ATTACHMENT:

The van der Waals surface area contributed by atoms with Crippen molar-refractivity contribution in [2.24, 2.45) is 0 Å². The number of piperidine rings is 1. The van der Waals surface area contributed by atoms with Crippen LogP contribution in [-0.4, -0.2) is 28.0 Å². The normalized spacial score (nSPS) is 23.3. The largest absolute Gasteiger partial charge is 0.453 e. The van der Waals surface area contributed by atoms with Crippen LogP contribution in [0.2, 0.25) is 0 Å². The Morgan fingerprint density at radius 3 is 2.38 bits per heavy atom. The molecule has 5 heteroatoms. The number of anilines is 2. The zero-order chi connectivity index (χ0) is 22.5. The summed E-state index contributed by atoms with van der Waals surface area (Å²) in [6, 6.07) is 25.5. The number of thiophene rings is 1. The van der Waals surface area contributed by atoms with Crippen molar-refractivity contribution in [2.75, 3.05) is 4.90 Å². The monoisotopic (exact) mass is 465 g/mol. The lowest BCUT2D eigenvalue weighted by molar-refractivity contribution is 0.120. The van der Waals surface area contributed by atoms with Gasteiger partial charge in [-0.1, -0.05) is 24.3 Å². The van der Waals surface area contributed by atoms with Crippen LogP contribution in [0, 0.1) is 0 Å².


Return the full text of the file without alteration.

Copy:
The van der Waals surface area contributed by atoms with Crippen molar-refractivity contribution in [2.24, 2.45) is 0 Å². The number of piperidine rings is 1. The van der Waals surface area contributed by atoms with Crippen LogP contribution in [-0.4, -0.2) is 28.0 Å². The normalized spacial score (nSPS) is 23.3. The largest absolute Gasteiger partial charge is 0.453 e. The van der Waals surface area contributed by atoms with Crippen LogP contribution in [0.2, 0.25) is 0 Å². The Morgan fingerprint density at radius 3 is 2.38 bits per heavy atom. The molecule has 5 heteroatoms. The number of anilines is 2. The zero-order chi connectivity index (χ0) is 22.5. The summed E-state index contributed by atoms with van der Waals surface area (Å²) in [6, 6.07) is 25.5. The number of thiophene rings is 1. The van der Waals surface area contributed by atoms with Crippen molar-refractivity contribution in [2.75, 3.05) is 4.90 Å². The monoisotopic (exact) mass is 465 g/mol. The lowest BCUT2D eigenvalue weighted by molar-refractivity contribution is 0.120. The van der Waals surface area contributed by atoms with Gasteiger partial charge in [-0.1, -0.05) is 24.3 Å². The van der Waals surface area contributed by atoms with Crippen LogP contribution in [0, 0.1) is 0 Å².